With the resignation of John Tor, Ontario’s PC machine revs up for Toronto’s mayoral race

In a statement, Premier Doug Ford said John Tory

In a statement, Premier Doug Ford said John Tory “will be remembered as a dedicated and hard-working mayor who acted as a consistent leader during the most difficult days of the pandemic”. (Carlos Osorio/CBC – photo credit)

Conservative political organizers in Toronto have shifted into high gear following John Tory’s announcement that he would be stepping down as mayor, and the names of potential candidates are beginning to make their mark.

The two names most commonly floated by Ontario PC and Conservative Party of Canada sources who have spoken to CBC News since Tory’s shock announcement on Friday night:

  • Beaches-East York City Councilor Brad Bradford, who chairs the city’s planning and housing committee

  • Willowdale MPP Stan Cho who is currently Deputy Secretary for Transport in Prime Minister Doug Ford’s government.

“We will make sure there is only one credible centre-right candidate,” said a senior political organizer with ties to both the Ontario PCs and the federal Conservatives. CBC News agreed not to name the organizer so that he can speak freely about the political strategy.

The organizer said the concern among Conservatives is that a left-wing candidate could become mayor if several centre-right candidates split the vote.

Although mayoral candidates do not run under the banner of any political party, most high-profile candidates have ties to provincial or federal parties or rely on campaign organizers who have worked in party backrooms.



Bradford’s political background is not closely linked to the Conservatives. In Beaches-East York, he represents a community that vacillates between New Democrat and Liberal at both the provincial and federal levels. His mother, Valerie Bradford, is the Liberal MP for Kitchener South-Hespeler.

However, three Ontario PC Party sources said people linked to Bradford had been seeking support for him in conservative political circles.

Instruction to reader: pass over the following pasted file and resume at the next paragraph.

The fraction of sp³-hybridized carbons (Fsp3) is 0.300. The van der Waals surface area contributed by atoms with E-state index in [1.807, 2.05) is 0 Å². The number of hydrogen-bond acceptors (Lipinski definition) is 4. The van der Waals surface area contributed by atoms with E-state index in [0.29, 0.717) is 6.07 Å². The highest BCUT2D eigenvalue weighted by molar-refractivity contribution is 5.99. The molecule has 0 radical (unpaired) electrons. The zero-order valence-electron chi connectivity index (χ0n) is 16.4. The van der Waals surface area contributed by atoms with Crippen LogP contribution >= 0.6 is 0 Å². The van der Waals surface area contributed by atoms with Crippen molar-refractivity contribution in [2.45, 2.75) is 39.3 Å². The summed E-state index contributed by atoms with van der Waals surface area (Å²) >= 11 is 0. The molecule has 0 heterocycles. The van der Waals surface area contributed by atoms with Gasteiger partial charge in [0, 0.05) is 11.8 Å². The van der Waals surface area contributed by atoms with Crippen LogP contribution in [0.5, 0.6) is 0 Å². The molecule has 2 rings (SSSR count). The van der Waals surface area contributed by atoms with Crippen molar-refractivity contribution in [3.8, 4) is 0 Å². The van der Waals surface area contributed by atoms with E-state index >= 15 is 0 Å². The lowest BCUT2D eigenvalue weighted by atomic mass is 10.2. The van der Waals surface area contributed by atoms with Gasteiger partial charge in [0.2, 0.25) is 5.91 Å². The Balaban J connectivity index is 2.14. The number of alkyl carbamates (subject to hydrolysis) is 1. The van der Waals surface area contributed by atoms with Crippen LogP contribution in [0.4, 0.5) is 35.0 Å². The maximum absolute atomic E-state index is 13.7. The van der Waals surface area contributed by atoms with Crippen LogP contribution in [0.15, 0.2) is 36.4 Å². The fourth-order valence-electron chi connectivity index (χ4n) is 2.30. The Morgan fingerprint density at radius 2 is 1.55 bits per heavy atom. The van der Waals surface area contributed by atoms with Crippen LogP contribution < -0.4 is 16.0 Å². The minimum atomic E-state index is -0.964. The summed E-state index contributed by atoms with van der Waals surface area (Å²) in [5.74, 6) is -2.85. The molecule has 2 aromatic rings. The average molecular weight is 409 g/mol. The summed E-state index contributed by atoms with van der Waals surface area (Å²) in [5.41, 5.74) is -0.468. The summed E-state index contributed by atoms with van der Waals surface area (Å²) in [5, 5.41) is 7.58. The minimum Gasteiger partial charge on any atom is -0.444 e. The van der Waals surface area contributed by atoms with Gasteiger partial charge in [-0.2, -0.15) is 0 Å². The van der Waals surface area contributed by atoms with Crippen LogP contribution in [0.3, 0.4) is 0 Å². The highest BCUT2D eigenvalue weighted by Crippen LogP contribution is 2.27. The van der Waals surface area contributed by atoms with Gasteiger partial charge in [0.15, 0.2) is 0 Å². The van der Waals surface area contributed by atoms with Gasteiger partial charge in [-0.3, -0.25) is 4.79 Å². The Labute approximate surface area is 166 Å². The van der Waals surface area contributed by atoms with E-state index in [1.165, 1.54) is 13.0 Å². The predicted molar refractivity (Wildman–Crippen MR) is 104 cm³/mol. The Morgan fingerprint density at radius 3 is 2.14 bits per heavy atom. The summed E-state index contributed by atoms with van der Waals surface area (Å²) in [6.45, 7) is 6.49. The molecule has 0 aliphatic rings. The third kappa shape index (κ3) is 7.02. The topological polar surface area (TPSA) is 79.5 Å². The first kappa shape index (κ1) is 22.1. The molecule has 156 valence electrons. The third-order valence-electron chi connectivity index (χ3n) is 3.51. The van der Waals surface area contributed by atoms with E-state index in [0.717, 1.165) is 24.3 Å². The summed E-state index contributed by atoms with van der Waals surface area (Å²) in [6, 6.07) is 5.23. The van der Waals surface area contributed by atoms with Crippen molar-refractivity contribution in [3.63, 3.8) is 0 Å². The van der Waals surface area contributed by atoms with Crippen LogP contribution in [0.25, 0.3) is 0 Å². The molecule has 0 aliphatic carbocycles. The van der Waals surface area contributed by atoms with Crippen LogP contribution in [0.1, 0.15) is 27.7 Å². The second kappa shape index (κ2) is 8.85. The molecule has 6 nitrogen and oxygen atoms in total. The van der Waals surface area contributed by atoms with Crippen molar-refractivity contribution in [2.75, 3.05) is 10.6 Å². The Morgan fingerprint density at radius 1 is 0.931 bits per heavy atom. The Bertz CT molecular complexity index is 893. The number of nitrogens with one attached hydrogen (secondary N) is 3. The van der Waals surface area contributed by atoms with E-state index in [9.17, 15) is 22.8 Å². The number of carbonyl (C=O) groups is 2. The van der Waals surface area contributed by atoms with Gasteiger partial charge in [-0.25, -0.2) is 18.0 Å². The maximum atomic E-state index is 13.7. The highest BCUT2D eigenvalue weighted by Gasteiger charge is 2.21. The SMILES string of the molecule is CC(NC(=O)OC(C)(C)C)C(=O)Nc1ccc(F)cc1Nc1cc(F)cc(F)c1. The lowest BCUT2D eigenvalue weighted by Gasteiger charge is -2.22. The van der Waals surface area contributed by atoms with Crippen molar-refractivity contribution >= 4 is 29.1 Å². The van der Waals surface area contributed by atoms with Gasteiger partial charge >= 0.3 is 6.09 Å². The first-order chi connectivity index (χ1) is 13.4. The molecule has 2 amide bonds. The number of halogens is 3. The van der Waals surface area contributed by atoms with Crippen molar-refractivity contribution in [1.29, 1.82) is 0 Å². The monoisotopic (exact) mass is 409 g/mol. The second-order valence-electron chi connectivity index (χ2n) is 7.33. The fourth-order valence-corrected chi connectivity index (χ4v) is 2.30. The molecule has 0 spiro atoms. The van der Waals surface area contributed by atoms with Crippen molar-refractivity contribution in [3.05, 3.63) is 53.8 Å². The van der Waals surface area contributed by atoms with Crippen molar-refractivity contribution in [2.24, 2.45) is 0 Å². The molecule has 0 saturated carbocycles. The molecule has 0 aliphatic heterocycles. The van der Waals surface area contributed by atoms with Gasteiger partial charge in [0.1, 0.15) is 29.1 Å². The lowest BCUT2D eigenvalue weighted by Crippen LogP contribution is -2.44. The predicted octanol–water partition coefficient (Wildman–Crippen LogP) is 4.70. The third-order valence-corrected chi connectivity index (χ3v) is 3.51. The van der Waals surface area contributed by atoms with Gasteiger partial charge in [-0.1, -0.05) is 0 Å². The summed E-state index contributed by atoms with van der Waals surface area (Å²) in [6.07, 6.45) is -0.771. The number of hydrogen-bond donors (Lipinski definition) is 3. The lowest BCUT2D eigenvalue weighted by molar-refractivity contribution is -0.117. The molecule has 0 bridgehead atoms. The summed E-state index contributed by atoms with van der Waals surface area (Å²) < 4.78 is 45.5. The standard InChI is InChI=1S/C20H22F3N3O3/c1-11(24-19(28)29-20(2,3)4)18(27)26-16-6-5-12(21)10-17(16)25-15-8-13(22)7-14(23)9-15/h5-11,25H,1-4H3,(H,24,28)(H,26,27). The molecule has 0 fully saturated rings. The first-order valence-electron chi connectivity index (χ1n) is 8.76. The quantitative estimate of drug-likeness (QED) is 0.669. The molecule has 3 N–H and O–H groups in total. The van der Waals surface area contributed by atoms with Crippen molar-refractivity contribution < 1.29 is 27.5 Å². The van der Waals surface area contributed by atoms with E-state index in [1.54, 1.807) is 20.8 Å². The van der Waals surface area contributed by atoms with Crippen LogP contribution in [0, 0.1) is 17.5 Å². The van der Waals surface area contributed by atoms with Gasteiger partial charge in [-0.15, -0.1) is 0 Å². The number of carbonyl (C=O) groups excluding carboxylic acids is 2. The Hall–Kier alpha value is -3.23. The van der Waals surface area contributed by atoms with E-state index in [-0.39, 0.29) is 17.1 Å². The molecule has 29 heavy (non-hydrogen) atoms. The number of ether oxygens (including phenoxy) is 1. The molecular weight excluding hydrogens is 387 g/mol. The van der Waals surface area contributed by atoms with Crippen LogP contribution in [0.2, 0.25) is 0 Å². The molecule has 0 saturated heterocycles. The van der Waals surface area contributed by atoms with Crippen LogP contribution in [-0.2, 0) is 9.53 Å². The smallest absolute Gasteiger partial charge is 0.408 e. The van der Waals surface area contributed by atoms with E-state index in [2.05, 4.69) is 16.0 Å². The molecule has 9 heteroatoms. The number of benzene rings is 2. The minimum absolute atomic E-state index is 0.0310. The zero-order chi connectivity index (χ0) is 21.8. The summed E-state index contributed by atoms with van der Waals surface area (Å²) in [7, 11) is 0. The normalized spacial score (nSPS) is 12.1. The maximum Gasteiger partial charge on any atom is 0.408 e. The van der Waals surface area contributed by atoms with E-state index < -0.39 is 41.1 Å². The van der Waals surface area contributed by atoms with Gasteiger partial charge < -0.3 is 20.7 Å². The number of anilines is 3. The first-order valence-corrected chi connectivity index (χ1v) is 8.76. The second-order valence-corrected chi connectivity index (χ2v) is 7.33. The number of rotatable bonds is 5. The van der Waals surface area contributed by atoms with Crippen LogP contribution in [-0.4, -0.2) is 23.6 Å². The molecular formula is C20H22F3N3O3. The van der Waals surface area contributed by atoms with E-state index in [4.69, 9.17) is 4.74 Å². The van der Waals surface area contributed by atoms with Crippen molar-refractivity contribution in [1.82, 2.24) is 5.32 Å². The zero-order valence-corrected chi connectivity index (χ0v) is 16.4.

In an interview on Saturday, CBC News asked Bradford if he was considering running

“What I can tell you is that this city is very dear to me,” Bradford said. “I think what the city needs right now is a moment of unity, leadership that brings people together. It would be really unfortunate if we saw ourselves delving into a world of politics and beefing up football for personal gain.”

Bradford said what is needed in local government is leadership that can work with everyone.

“I’ve always wanted to work with everyone at City Hall. I think that’s what we were elected for, working together, getting things done,” he said



Four Ontario PC Party sources independently told CBC News that Cho is a potential mayoral candidate.

Cho declined to comment when contacted on Saturday.

A source close to him said Cho was flattered by the number of people who asked him to run but hadn’t given it a second thought.

Despite some speculation in conservative circles that Deputy Mayor Jennifer McKelvie would launch a campaign, CBC News has learned she will not be running.

McKelvie is set to become acting mayor once Tory officially resigns and will guide the council through the upcoming budget process.

“Jenn is not going to run,” a source close to McKelvie said Sunday. “Jenn takes her duty as Deputy Mayor seriously. She is not running as she wants to make sure she is focused on the city’s near future during this important transition period.”

CBC News could not reach McKelvie for comment.



Kory Teneycke, who ran both of Ford’s provincial campaigns, called Bradford and Cho credible potential candidates.

“They’re a younger generation of leaders, and I think it’s probably a healthy thing to see some renewal,” said Teneycke, co-founder and CEO of policy affairs firm Rubicon Strategies.

Teneycke said many names came up as potential candidates from all parts of the political spectrum.

“But what they all have in common is their relatively low profile compared to that of John Tory, who has spent the last decade being the most popular political figure in GTA,” he said.

“Strong Mayor” powers mean a lot is at stake

Kevin Gaudet, a longtime Conservative insider and president of BrightPoint Strategy, said the potential for a vote split between multiple candidates on the left “makes room for a sane and focused center candidate.”

Gaudet agrees that the lack of name recognition hampers Cho and Bradford.

“No candidate is perfect,” he said. “Can Bradford be consistent? Cho is a Ford minister and wears a suit. Can he escape alone? It would require a bold communications and policy plan.”

For the Ford administration, the stakes are high over who becomes Toronto mayor, in part because the province has given the Toronto mayor additional powers to enforce certain bylaws and policies with the support of just a third of the council.

The Ford administration said the “strong mayor’s” powers were designed to accelerate the pace of housing development. If a left-wing candidate were to become mayor, the plan might not work out quite as the PCs intended.

“Regardless of the outcome of the race, I don’t think the prime minister will have any problems working with whoever was elected,” Teneycke said.


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